Congratulations! That press release you sent out got a nibble from a journalist and now they want to interview you. What now?

PREPARING FOR THE INTERVIEW

When you get the call for an interview it can be exciting and tempting to make yourself available right away. While it is important to be respectful to the journalist’s time and understand they are likely working under a deadline, you also want to make sure and give yourself time to adequately prepare for the interview. Try to avoid giving “spontaneous” interviews if you’re not ready.

  • Know your story. What message do you want to tell the reporter?
  • Decide how candid you want to be in your interview. You should always go into an interview knowing full well how much information you plan to give. For example, what is your company policy on disclosing certain data such as sales numbers or turnover rates?
  • Know your numbers. If there is data, either internal or supporting data from external sources that backs up your side of the story, make sure that you’re familiar with those numbers and can speak to them. These numbers will serve as evidence to support your points and reporters love data.
  • Anticipate the questions. Do a quick Google search on the reporter and see what types of stories they typically generate and what they generally ask.
  • Create talking points. While you always think you may know exactly what you want to say, it helps to write out key points you want to make – especially if you’re able to anticipate some of the questions you’ll be asked. It can be an invaluable exercise in thinking through responses ahead of time so that they come more naturally, and well thought out, in the heat of the moment. *This is just an exercise for thinking through your messaging – do not plan to bring these with you to the interview unless it’s a phone interview.
  • Think about a few possible bridge phrases you might want to employ should the interviewer veer away from the points you wanted to focus on. Bridges do just as the name implies, they bridge the conversation from the question back to your messaging. Examples include “While ____ is important, don’t forget ____” or “The thing we are focusing on the most is ____” or “That’s a common misperception so I’m glad you brought that up…”

 

DURING THE INTERVIEW

During the interview, you want to come across as engaging, open, positive, and concise. Here are a few things to keep in mind:

    • Stay focused. Depending on where they are held, interviews can be a little chaotic – for example, TV stations typically have a lot of moving parts and technicians running around. Give yourself plenty of time to arrive and get settled in so that you can properly gather your thoughts before the interview begins.
    • Think before you speak, take a moment to pause and think through your response before just blurting out the first thing that comes to mind. Not too long, though, you don’t want to look like you’re hesitating.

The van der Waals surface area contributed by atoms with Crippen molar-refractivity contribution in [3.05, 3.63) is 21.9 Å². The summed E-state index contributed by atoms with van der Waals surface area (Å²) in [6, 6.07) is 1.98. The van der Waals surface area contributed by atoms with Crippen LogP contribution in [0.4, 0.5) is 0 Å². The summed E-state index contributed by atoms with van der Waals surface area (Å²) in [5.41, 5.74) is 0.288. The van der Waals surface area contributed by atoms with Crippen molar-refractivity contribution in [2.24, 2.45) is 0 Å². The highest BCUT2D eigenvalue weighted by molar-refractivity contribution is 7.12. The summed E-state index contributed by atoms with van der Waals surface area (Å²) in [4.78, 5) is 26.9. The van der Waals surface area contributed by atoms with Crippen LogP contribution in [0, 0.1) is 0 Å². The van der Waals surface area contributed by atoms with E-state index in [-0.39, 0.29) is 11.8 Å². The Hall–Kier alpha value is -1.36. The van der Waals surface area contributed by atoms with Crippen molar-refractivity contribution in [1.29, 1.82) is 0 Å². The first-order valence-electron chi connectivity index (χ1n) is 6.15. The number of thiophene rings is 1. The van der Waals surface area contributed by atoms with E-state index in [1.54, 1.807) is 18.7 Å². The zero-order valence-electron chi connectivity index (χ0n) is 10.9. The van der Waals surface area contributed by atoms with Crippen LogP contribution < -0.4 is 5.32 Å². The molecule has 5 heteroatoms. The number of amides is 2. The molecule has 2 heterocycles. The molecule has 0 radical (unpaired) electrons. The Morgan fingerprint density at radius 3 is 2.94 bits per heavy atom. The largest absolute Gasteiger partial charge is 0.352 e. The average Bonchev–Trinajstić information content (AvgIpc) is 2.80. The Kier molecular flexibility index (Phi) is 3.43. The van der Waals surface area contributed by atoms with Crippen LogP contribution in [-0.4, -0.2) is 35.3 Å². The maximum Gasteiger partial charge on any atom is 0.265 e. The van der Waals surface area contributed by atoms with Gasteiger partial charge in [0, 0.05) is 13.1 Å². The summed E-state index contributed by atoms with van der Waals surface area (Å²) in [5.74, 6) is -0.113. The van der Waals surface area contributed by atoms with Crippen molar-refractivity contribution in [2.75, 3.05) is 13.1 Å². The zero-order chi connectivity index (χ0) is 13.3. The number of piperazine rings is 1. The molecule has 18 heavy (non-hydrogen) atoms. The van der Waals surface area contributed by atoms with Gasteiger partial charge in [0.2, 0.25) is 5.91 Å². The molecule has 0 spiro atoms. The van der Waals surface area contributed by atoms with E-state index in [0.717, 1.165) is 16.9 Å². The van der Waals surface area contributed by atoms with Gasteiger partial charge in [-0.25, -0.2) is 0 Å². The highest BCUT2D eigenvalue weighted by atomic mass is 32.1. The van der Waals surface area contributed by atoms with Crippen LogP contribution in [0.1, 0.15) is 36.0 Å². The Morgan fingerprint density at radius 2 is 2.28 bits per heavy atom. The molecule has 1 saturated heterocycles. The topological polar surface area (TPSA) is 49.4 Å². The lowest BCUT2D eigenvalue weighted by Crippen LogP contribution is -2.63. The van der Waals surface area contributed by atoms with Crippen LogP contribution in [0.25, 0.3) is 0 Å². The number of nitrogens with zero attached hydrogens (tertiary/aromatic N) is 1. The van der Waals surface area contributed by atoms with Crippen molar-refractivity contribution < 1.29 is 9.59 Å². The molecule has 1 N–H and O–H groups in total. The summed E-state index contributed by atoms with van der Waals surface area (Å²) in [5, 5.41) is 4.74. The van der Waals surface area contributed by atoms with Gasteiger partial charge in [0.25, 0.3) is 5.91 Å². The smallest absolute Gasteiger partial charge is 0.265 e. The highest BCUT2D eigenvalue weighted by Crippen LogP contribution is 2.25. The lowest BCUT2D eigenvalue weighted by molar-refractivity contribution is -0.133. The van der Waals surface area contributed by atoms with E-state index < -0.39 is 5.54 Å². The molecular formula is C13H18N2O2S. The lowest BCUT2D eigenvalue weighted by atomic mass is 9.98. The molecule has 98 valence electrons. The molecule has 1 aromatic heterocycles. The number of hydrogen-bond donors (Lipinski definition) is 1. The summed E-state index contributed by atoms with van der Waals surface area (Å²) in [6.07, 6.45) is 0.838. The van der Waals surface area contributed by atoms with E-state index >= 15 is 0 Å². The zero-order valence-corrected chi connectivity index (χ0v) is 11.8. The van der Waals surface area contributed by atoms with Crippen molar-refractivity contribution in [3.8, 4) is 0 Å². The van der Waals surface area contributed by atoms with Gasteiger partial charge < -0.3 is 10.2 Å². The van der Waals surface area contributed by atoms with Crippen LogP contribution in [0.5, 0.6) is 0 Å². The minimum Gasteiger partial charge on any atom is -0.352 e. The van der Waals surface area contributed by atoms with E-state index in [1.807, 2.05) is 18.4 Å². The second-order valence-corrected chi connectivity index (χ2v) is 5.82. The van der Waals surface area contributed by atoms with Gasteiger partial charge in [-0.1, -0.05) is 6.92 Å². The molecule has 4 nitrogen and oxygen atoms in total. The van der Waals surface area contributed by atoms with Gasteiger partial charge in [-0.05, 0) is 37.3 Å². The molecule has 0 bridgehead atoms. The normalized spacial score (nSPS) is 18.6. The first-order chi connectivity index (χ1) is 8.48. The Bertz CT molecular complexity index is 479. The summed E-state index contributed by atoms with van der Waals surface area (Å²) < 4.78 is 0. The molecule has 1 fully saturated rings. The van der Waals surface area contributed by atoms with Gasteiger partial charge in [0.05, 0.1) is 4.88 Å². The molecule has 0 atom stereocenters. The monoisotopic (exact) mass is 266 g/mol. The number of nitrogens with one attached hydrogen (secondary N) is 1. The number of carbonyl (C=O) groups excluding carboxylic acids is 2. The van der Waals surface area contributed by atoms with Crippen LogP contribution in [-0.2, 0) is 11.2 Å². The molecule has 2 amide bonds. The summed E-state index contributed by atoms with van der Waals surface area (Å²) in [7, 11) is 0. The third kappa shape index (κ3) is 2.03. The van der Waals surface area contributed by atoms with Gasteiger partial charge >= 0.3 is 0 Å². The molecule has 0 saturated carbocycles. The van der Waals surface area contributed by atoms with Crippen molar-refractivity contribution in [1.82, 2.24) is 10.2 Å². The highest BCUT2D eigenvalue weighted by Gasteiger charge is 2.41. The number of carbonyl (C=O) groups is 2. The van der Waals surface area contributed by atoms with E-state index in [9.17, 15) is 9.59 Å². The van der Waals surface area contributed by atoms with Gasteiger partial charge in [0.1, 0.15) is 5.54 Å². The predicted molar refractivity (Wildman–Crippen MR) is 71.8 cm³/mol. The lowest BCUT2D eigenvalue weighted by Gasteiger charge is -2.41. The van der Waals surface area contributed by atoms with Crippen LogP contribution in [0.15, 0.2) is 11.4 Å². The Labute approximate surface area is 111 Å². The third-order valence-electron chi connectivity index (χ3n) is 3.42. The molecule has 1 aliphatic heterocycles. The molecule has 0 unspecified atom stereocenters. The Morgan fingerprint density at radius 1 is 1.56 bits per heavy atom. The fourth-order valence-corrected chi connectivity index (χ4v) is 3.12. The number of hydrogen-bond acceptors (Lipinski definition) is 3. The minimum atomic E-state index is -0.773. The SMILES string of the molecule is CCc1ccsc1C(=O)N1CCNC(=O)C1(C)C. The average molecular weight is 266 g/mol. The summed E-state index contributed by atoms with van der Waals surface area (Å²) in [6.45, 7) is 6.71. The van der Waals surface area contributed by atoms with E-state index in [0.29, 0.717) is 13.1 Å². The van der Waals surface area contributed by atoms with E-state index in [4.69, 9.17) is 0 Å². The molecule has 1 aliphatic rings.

• Speak in soundbytes and be concise. While your interview may take 20 minutes, if it will ultimately be chopped down to a few quotes or, at best, a few minutes if on television so it’s important to get to the point quickly and effectively. Try to speak in soundbytes – it’s helpful for reporters to have a great quote that ties everything up in one statement.
    • Be positive – no one likes a “Negative Nelly.” Try to be engaging and open during your interview and take any negatives and turn them into positives so that they can best support your messages.
    • Don’t get too technical. Unless the interview is for a trade publication, it’s important to speak in layman’s terms so that the average reader or viewer can follow along without getting caught in the weeds of technical jargon.
  • Always be “on.” While the tape recorder may be off, it doesn’t mean it’s time to let loose. Always assume that it’s still recording or that your mic is still hot and watch what you say.

FOR TELEVISION INTERVIEWS

There are a few special considerations if you’re having a television interview. It’s important to dress conservatively and professionally so that the audience is paying attention to what you’re saying rather than what you’re wearing. It’s also best to avoid all black or all white, as well as busy patterns.

You’ll also want to be sure to apply some makeup before appearing on camera, particularly if it’s an in-studio interview. Bright studio lights will distort everyone’s features, as well as make most people sweat more than normal so at the very least, apply powder on your nose, forehead, and face to avoid looking shiny, or oily. This applies for both men and women. If you are bald, be sure to apply some powder to your head as well. Eyeliner and blush also help define features for on camera interviews.

AFTER THE INTERVIEW

Once your interview is completed thank the reporter and do not ask to see the story before it runs. If you want editorial control then you should pursue advertising rather than public relations.

 

This post is part of a weekly series throughout the month of March designed to better equip small businesses to DIY their public relations efforts. Previous posts included Press Releases and Digital Press Kits.